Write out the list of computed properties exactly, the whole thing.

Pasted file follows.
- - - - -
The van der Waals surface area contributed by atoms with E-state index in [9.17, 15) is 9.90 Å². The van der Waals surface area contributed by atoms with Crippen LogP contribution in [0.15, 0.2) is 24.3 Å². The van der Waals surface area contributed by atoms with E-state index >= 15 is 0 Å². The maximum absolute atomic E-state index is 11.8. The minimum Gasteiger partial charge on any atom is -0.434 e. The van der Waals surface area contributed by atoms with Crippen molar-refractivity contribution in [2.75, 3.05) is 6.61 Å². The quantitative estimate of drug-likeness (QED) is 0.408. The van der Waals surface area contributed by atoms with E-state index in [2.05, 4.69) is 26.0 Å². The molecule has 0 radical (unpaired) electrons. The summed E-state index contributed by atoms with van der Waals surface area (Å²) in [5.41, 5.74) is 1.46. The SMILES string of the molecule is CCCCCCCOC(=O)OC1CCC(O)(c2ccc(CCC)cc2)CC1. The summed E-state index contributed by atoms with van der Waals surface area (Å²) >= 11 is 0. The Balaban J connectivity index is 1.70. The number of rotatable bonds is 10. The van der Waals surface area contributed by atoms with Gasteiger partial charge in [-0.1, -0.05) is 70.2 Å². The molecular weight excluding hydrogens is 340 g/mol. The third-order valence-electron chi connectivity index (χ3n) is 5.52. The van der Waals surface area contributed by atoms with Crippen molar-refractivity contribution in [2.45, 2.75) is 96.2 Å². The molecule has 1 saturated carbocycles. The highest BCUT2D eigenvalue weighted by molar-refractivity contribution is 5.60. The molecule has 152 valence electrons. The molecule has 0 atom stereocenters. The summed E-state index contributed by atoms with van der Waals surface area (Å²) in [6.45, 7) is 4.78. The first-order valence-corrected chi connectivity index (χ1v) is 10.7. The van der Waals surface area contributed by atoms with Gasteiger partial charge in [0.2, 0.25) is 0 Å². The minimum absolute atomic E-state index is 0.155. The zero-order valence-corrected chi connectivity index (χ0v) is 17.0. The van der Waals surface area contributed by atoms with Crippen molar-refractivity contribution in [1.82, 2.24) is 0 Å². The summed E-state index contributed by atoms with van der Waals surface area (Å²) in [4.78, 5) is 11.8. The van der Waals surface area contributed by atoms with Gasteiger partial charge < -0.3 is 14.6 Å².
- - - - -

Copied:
The van der Waals surface area contributed by atoms with E-state index in [9.17, 15) is 9.90 Å². The van der Waals surface area contributed by atoms with Crippen LogP contribution in [0.15, 0.2) is 24.3 Å². The van der Waals surface area contributed by atoms with E-state index >= 15 is 0 Å². The maximum absolute atomic E-state index is 11.8. The minimum Gasteiger partial charge on any atom is -0.434 e. The van der Waals surface area contributed by atoms with Crippen molar-refractivity contribution in [2.75, 3.05) is 6.61 Å². The quantitative estimate of drug-likeness (QED) is 0.408. The van der Waals surface area contributed by atoms with E-state index in [2.05, 4.69) is 26.0 Å². The molecule has 0 radical (unpaired) electrons. The summed E-state index contributed by atoms with van der Waals surface area (Å²) in [5.41, 5.74) is 1.46. The SMILES string of the molecule is CCCCCCCOC(=O)OC1CCC(O)(c2ccc(CCC)cc2)CC1. The summed E-state index contributed by atoms with van der Waals surface area (Å²) >= 11 is 0. The Balaban J connectivity index is 1.70. The number of rotatable bonds is 10. The van der Waals surface area contributed by atoms with Gasteiger partial charge in [-0.1, -0.05) is 70.2 Å². The molecular weight excluding hydrogens is 340 g/mol. The third-order valence-electron chi connectivity index (χ3n) is 5.52. The van der Waals surface area contributed by atoms with Crippen molar-refractivity contribution in [2.45, 2.75) is 96.2 Å². The molecule has 1 saturated carbocycles. The highest BCUT2D eigenvalue weighted by molar-refractivity contribution is 5.60. The molecule has 152 valence electrons. The molecule has 0 atom stereocenters. The summed E-state index contributed by atoms with van der Waals surface area (Å²) in [6.45, 7) is 4.78. The first-order valence-corrected chi connectivity index (χ1v) is 10.7. The van der Waals surface area contributed by atoms with Gasteiger partial charge in [0.2, 0.25) is 0 Å². The minimum absolute atomic E-state index is 0.155. The zero-order valence-corrected chi connectivity index (χ0v) is 17.0. The van der Waals surface area contributed by atoms with Crippen molar-refractivity contribution in [1.82, 2.24) is 0 Å². The summed E-state index contributed by atoms with van der Waals surface area (Å²) in [4.78, 5) is 11.8. The van der Waals surface area contributed by atoms with Gasteiger partial charge < -0.3 is 14.6 Å².